Scientific Papers

Impact of childhood and adolescence cancer on family caregivers: a qualitative analysis of strains, resources and coping behaviours | BMC Psychology

The result from the thematic analysis is presented under three main categories, namely: strains, coping resources, and coping strategies. Under the category of strains, three main themes emerged: somatic strains (includes poor sleep quality and loss of appetite), economic strains (i.e., financial burden associated cost of child’s treatment and loss of economic livelihood), psychosocial strains (i.e., isolation from social activities and network, frustration and helplessness). The following themes emerged as coping resources: family cohesiveness, community support, and support from health care providers. Coping strategies that emerged included trusting in God and being self-motivated.


Somatic strains

From the thematic analysis, it was revealed that there were some somatic strains associated with caregiving activities for children who have been diagnosed with and receiving cancer treatment. According to the caregivers who participated in the study, one of the major strains they encountered was a reduction in their sleep quality. Thus, the participants experienced significant dissatisfaction in sleep efficiency, sleep latency, sleep duration, and wake after sleep onset. In their perspective, this poor sleep quality that was experienced could be attributed to the point that they have to intermittently wake up to check how their child is doing. There were times that the fear of losing their child acted as a catalyst for poor sleep quality. The following quotes reflect the experiences of primary caregivers:

“I sleep less because if the child wakes up, I must also wake up to see the problem at hand. I am tired at every point in time, we travel a lot too. Sometimes, if the child is asleep, I have to wake up to check if there is no bleeding and other stuff like checking how hot she is” (F005).

“I barely sleep. Even if I am able to sleep, I would wake up several times. Sometimes, just the fear that I could lose my child to cancer without being awake to see it scares me to wake up. There are also times that the child will be experiencing pains at night, and so I have to wake up to care for him. So, I have not had a good night sleep since my child was diagnosed of this disease” (M002).

Loss of appetite emerged as another somatic strain that family caregivers experienced. The participants asserted that in the execution of their caregiving role, they often did not feel like eating because they could not bring themselves to eating while their child was experiencing excruciating pains. This is evidenced in the quotes below.

“At the moment, on my part, I’m not sick, but everything about me has changed because of the difficulty. I sometimes skip meals to keep going” (F004).

“Sometimes when I even look at the pains that he’s going through, I lose appetite. It is just recently that I tried eating better” (M001).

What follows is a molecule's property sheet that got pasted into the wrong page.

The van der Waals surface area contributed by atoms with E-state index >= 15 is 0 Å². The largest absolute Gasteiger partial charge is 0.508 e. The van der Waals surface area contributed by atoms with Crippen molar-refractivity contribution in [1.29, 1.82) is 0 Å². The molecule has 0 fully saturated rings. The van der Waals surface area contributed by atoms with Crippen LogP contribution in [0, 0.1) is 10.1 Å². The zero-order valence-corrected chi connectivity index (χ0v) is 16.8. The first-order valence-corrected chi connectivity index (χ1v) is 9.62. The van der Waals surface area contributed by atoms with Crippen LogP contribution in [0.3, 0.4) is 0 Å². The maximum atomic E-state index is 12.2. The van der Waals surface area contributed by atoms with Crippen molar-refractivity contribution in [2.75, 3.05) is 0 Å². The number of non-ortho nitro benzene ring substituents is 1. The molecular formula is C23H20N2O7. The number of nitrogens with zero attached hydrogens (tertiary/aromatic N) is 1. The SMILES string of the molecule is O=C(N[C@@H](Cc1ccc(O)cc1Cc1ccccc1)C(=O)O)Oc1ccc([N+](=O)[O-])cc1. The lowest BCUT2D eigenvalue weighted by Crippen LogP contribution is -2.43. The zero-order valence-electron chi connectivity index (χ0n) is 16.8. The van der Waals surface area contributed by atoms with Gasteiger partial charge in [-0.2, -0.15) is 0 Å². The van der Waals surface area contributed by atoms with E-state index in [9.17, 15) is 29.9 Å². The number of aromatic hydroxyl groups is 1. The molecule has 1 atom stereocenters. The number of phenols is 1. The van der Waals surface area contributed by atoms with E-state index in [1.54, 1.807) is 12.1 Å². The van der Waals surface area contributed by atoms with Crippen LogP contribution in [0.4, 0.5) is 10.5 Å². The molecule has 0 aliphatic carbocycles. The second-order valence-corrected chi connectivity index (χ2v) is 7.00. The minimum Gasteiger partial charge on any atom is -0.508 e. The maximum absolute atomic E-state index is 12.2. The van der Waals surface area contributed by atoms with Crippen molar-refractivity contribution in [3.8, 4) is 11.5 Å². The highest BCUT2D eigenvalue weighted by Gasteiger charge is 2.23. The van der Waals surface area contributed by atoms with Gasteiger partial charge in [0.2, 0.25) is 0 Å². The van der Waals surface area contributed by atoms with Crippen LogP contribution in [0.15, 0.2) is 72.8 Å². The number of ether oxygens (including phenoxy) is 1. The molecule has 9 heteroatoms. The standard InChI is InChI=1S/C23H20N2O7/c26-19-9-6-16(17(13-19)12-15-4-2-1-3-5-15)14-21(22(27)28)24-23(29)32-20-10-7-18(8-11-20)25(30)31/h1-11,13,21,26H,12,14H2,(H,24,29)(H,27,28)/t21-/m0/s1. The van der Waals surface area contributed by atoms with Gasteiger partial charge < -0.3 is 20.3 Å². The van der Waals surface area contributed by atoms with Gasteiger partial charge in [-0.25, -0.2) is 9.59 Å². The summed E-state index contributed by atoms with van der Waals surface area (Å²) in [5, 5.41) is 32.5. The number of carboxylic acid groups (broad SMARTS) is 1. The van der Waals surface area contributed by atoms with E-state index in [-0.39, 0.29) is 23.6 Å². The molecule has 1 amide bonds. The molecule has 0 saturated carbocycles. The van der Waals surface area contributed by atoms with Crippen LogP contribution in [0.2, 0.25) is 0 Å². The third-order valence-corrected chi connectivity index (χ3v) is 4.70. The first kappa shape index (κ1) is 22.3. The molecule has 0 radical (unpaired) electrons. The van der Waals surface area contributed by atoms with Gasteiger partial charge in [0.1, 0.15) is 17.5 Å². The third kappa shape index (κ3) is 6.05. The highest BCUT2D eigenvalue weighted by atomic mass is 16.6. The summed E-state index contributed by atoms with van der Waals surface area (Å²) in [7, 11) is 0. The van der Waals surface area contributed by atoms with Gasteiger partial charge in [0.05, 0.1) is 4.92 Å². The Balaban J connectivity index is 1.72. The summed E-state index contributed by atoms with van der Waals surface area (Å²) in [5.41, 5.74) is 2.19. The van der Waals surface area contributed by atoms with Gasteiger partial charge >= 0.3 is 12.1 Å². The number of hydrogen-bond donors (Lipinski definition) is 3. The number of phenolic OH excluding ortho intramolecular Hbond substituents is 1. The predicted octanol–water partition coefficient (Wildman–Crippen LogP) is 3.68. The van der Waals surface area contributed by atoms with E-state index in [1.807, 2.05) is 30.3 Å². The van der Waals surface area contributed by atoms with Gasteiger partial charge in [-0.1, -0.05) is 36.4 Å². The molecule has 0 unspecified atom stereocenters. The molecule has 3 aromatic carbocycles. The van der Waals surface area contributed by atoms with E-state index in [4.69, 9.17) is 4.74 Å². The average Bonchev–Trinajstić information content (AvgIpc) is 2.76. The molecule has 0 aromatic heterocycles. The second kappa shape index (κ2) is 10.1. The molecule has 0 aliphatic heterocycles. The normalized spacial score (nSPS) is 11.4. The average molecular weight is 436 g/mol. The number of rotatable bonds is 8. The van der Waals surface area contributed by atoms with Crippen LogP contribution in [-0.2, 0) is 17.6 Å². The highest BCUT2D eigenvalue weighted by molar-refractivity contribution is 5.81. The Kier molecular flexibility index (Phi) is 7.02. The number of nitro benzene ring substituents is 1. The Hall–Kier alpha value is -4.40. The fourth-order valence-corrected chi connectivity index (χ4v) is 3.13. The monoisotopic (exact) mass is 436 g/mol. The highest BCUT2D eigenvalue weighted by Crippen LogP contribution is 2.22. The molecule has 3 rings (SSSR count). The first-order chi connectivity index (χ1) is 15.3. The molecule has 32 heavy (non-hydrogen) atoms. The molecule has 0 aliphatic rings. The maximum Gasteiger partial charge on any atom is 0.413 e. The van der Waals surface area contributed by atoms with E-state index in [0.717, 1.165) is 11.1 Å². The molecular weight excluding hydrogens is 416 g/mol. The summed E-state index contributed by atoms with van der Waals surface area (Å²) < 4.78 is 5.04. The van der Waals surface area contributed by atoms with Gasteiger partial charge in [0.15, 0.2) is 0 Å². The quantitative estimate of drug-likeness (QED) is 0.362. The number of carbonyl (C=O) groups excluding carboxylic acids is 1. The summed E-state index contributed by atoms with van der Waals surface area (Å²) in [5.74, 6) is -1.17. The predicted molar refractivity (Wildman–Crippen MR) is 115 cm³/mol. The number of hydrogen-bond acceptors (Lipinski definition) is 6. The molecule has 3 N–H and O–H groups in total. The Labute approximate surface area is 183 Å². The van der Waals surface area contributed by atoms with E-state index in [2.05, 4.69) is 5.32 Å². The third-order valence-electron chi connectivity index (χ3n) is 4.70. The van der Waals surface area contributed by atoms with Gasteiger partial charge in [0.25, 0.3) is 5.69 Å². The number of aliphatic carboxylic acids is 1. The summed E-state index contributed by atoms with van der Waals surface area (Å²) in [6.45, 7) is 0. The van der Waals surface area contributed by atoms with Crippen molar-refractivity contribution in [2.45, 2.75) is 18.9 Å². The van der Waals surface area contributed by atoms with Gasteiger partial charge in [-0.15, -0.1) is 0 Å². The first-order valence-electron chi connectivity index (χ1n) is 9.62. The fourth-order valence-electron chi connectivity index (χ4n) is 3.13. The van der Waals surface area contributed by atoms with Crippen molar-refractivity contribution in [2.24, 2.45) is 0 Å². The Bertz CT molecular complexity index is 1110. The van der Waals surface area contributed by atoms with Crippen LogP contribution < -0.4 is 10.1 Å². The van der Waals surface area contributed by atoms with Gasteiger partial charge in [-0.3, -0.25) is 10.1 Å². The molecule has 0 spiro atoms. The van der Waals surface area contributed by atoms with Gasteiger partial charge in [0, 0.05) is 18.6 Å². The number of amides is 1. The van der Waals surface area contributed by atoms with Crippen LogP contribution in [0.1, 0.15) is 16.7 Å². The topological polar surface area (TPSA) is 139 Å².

Economic strains

This theme describes the monetary or financial challenges that were associated with the caring for a child who has been diagnosed of cancer. Mainly, financial burden associated with the cost of the child’s treatment and loss of economic livelihood were the major economic strains experienced by the primary caregiver.

Financial burden associated with the cost of child’s treatment

Results from the analysis indicates that while the national health insurance scheme (NHIS) does cover aspects of the child’s treatment, there were many other associated costs that was not covered by the insurance. The participants contended that some of the medications were not a part of the health insurance benefit package. Additionally, some laboratory tests and scan services had to be paid out-of-pocket by the family caregiver and their family. Hence, exacerbating their health expenditure and rapidly depleting their finances. One of the participants had this to say:

“My main challenge has been the financial aspects, because for every treatment, I have to pay money. I have to buy medicines. I have to take the child for dressing, and I have to pay every single step of the way. Oh, the health insurance covers some of the medications but most of them have been my burden. I have to pay for them” (F007).

Another participant narrated:

“We pay for all the lab tests ourselves. It is one of the main bills. I wonder what the insurance card is for because we pay for everything that is required. From ultrasound scans to x-rays, where we sleep, the bed and lab tests, almost everything. On some days, 5 different samples are taken for lab tests. That is how the 4000 cedis [$442] plus on the bill came about” (M008).

Loss of economic livelihood

The study also revealed that some family caregivers lost their source of economic livelihood as a direct and indirect result of their caregiving activities. In the perspective of the participants, they had to quit their current employments to be able to focus on providing undistracted caregiving to their child who had been diagnosed of cancer: “I got a job as a cook in a new school in the area for two weeks, then this whole issue started to unfold, so I quit. I had to quit the job; I couldn’t go anymore. I had to stop to care for the child” (F007).

Similarly, there were some participants who lost their jobs and source of economic livelihood not because of a voluntary decision but rather due to limited time to carry out their economic activities. This is what one of the participants had to say: “I’m into network marketing. We do a lot of talking to people to get clients for my business. That is how I earn my commission to cater for myself and my child. Yet, because of my child’s condition, I don’t have that luxury of time to roam around looking for clients. So, in effect, my business is collapsing” (M003).